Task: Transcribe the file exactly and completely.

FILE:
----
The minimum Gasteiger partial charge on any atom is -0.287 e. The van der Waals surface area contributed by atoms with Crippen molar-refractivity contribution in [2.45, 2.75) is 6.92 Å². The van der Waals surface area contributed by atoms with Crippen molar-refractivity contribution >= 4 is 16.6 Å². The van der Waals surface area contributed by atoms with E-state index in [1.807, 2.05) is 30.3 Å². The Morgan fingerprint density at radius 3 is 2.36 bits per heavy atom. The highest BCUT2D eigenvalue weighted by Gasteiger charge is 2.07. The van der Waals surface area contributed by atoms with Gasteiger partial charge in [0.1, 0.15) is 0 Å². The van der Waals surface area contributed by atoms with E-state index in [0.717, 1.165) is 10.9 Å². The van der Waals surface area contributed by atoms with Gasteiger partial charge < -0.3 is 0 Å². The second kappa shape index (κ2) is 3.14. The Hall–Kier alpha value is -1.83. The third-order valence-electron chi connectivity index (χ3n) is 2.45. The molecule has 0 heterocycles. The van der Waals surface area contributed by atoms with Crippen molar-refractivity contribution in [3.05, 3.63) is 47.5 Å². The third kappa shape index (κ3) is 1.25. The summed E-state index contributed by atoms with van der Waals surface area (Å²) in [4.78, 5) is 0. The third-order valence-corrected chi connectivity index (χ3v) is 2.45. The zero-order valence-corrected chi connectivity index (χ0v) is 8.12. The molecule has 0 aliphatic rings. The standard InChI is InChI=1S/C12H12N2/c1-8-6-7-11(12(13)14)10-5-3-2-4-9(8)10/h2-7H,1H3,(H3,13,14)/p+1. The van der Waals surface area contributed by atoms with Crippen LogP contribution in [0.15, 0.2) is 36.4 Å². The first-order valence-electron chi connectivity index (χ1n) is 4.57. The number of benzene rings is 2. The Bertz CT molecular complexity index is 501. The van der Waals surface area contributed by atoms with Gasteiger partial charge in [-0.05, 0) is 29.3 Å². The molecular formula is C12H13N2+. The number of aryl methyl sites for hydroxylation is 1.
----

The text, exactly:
The minimum Gasteiger partial charge on any atom is -0.287 e. The van der Waals surface area contributed by atoms with Crippen molar-refractivity contribution in [2.45, 2.75) is 6.92 Å². The van der Waals surface area contributed by atoms with Crippen molar-refractivity contribution >= 4 is 16.6 Å². The van der Waals surface area contributed by atoms with E-state index in [1.807, 2.05) is 30.3 Å². The Morgan fingerprint density at radius 3 is 2.36 bits per heavy atom. The highest BCUT2D eigenvalue weighted by Gasteiger charge is 2.07. The van der Waals surface area contributed by atoms with Gasteiger partial charge in [0.1, 0.15) is 0 Å². The van der Waals surface area contributed by atoms with E-state index in [0.717, 1.165) is 10.9 Å². The van der Waals surface area contributed by atoms with Gasteiger partial charge < -0.3 is 0 Å². The second kappa shape index (κ2) is 3.14. The Hall–Kier alpha value is -1.83. The third-order valence-electron chi connectivity index (χ3n) is 2.45. The molecule has 0 heterocycles. The van der Waals surface area contributed by atoms with Crippen molar-refractivity contribution in [3.05, 3.63) is 47.5 Å². The third kappa shape index (κ3) is 1.25. The summed E-state index contributed by atoms with van der Waals surface area (Å²) in [4.78, 5) is 0. The third-order valence-corrected chi connectivity index (χ3v) is 2.45. The zero-order valence-corrected chi connectivity index (χ0v) is 8.12. The molecule has 0 aliphatic rings. The standard InChI is InChI=1S/C12H12N2/c1-8-6-7-11(12(13)14)10-5-3-2-4-9(8)10/h2-7H,1H3,(H3,13,14)/p+1. The van der Waals surface area contributed by atoms with Crippen LogP contribution in [0.15, 0.2) is 36.4 Å². The first-order valence-electron chi connectivity index (χ1n) is 4.57. The number of benzene rings is 2. The Bertz CT molecular complexity index is 501. The van der Waals surface area contributed by atoms with Gasteiger partial charge in [-0.05, 0) is 29.3 Å². The molecular formula is C12H13N2+. The number of aryl methyl sites for hydroxylation is 1.